Newspaper Page Text
?THE N?TfONAL B?HK OF.?UGUST?
?L.C. HAYNS, Prea't. F. G. TOM), Cashier.
Undivided Profits } $110,000.
Facilities of oar magnificent New Vault
?r\ ntalnlng 410 Safety-Loci: Boxea. Dlffer
'.at Sizes exe offered-to our patrons and
> ?be public at $3.00 to.SlO.OO.per annum.
TAOS. J. ADAMS PROPRIETOR.
EDGEFIELD, S. C., WEDNESDAY, JANUARY 31, 1900.
L. O. HATXTX,
W. O. WABDI-AW,
VOL. LXV. NO. 5.
Solon of a mighty stockt
Hands ot iron, hearts ot oak,
Follow with unflinching tread
Where the noble fathers ledi
~" ... ' ? ' ?
Honesty with steady oye,
- Troth and pare simplicity,
Love that gently winneth hearts,--*
These shall be thy only arts.
TAD AND HI!
cc ~T~~\ ED y?a ^eaf *ne Panfcner
I I last t?gX*. Sergeant?'*
1SJ asked Tad, the captain'
. G '? Boru
"No," said the sergeant, as he ont
at the top of a sage-brash with the
loose end ot the lariat hanging at his
' saddle. "I didn't hear it, bat it
yelled, I guess. Billy Murphy was
ou guard down, at Post* Ko. ?2, and
ha didn't dare walk the length of his
"Let's go there to-night and fetoh
it in," said the boy.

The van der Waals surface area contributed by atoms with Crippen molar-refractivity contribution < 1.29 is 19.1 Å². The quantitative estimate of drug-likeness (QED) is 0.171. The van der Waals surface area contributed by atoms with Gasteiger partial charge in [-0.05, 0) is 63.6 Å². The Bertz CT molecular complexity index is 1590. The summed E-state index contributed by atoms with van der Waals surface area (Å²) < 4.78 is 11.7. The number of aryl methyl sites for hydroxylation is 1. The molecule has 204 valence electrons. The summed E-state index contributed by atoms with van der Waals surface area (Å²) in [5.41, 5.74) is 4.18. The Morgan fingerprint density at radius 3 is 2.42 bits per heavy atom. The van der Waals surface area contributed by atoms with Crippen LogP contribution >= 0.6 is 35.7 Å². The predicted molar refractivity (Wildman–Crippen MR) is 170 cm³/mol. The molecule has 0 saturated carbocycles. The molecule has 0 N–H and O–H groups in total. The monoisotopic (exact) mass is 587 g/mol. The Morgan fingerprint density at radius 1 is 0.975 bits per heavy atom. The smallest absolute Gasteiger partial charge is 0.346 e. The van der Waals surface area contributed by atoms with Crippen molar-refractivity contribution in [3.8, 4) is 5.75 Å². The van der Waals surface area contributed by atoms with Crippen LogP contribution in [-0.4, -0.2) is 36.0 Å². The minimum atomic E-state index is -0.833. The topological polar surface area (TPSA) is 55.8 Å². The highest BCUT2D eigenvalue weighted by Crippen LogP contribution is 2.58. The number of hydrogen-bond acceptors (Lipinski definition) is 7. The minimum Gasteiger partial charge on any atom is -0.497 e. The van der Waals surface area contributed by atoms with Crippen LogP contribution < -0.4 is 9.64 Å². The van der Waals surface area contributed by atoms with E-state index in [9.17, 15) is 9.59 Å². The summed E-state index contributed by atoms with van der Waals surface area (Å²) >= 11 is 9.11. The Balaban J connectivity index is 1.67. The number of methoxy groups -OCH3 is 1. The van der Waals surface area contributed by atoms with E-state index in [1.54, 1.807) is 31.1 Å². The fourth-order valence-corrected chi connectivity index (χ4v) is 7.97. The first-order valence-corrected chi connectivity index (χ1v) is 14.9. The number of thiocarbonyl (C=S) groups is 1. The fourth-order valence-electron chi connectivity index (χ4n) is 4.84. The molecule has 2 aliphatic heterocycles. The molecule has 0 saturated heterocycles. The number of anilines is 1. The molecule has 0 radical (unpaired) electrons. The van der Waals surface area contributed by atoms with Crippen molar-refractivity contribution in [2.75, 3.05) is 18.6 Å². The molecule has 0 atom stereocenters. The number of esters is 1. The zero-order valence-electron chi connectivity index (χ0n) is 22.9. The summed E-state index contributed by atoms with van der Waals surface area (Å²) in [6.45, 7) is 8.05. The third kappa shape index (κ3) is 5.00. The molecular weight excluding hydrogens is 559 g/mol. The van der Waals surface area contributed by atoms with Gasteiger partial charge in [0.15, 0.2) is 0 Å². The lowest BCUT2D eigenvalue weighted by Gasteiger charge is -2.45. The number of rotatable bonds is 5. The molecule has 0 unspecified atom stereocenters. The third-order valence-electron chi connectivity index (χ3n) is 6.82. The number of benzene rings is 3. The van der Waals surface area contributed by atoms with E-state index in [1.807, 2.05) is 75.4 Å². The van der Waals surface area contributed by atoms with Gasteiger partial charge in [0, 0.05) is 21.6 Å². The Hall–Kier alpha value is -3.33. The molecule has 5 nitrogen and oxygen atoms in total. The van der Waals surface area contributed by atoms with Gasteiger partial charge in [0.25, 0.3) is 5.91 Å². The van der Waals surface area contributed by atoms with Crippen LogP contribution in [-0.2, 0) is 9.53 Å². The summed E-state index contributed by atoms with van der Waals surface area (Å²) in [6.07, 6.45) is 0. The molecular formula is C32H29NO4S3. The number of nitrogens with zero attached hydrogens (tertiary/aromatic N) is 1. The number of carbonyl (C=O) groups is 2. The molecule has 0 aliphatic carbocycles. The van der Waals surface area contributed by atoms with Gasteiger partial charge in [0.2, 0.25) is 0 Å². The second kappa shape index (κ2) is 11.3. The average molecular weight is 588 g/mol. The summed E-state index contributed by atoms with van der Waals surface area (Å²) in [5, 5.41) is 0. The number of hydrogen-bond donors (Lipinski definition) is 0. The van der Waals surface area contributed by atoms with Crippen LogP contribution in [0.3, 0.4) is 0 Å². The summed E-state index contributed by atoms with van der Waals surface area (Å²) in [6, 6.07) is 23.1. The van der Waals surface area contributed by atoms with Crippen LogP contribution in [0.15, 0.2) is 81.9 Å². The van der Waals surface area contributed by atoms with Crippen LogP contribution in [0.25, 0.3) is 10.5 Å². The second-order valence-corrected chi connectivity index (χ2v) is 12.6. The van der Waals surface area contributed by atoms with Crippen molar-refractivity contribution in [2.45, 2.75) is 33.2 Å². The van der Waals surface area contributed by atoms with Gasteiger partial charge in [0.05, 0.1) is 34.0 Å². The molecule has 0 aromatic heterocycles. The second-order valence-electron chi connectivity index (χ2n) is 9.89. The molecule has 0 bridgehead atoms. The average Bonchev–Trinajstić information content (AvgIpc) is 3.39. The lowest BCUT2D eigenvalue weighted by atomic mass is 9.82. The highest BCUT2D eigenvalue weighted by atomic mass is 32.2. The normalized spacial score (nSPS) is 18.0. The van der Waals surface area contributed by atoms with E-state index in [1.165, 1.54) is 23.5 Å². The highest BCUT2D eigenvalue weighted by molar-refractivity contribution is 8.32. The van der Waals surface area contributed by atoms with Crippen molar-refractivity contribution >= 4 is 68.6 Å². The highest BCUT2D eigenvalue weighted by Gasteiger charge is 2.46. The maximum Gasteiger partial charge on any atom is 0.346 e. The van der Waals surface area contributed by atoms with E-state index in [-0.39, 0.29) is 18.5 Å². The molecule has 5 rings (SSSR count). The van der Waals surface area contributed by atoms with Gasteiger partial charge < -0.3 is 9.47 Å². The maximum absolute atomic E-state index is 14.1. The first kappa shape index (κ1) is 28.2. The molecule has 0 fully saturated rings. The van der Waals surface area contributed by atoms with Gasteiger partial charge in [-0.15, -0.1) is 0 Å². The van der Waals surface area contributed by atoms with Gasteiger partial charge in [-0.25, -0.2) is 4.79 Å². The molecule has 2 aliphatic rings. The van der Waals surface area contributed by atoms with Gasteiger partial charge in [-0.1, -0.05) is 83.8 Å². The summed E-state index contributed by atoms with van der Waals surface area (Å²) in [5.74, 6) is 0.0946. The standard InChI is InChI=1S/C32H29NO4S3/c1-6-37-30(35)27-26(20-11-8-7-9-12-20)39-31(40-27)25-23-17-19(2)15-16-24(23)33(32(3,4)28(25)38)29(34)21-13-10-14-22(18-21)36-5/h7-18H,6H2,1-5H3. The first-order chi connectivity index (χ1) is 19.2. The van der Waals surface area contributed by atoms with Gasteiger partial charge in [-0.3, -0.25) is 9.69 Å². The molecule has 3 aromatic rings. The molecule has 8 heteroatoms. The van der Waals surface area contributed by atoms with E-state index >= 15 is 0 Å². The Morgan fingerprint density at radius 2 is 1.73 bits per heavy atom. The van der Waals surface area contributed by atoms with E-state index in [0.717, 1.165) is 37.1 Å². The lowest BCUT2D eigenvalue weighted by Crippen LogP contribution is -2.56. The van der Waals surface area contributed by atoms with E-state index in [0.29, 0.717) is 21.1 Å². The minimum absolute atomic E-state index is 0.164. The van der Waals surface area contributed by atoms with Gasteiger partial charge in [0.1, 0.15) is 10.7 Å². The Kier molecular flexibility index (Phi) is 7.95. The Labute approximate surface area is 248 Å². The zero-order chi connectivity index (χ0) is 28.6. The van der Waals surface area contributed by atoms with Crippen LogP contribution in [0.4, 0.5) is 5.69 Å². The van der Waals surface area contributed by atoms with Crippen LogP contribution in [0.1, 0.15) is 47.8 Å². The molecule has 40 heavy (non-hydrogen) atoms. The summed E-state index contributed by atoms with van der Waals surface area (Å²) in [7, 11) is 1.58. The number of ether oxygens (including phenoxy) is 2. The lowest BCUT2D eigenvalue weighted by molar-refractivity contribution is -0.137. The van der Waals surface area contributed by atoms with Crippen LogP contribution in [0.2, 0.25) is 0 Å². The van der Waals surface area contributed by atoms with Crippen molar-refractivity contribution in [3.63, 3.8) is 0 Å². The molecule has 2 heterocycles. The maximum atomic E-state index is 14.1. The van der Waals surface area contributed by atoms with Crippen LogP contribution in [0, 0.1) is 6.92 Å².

The soldier rarely spoke ia so po s i
tira a manner to his younger com
panion. They had grown to be quite
good friends. So Sergeant. Gore
; looked at the trim figure bj his side
: and admired-as a cavalryman would
i -r-Tad*s,posture in, the saddle. And
. then.ho gazed dawn the long road tb
; the bluff on the shingly ledges- of
which- the panther they had been
speaking of was said to prowl nt night
aud call to the echoes in that fearsome
Gore was a well-born, well-trained
younjg fellow who had enlisted in the
ranks. of tba regalar army at a time
? when penniless and discouraged, as
has many another son of a good family.
He* seemed peculiarly attractive to
this boy. " Tad admired Gore because
- he was cb;erer than the others. Gore
was a better shot and a better horse
man, and he was the best wrestler iu
. the fort.- And there is nothing that
3o appeals to the soul of the boy as
ability in that close struggle of
athletes, that embrace of gladiators,
out of which com es the triumph of tho
uuarmed hands, the victory of the un
aided muscles and skill. V
- And Tad's father, the captain, had
not discouraged an association which
gave his son pleasure and seemed to
make'the lad more manly.
.'Couldn't we kill the panther, Ser
~ ''We might, and we might not.
- The last man in tho troop who went out
to kill a panther came back in a sling
between two pack-mules; and he
didn't get off sick-report for three
montos. Now, see here, Tad. Get
th af wripjrla *. "^T"?? j?-??..?* TJ .fi
tain ; . .. .
.>:,?.. r-i svp.,
; i?C5i?. i
geon-plaster au over mm?" /
"Pretty moe thing to Ir?tf a pan
'Tes; and then-??*'
"Sergeant, are you afraid of her?"
"I'm not afraid of anything alive,"
said the sergeant, calmly.
"If you are not afraid, why don't
"We don't do all the things we dare
"JKhat, for instance?"
"Well, I dare tell Higgins, when we
get to camp, that I won't mount guard
"Then why don't you?"
- ."Because it is my duty to mount
guard whenever he details me. He's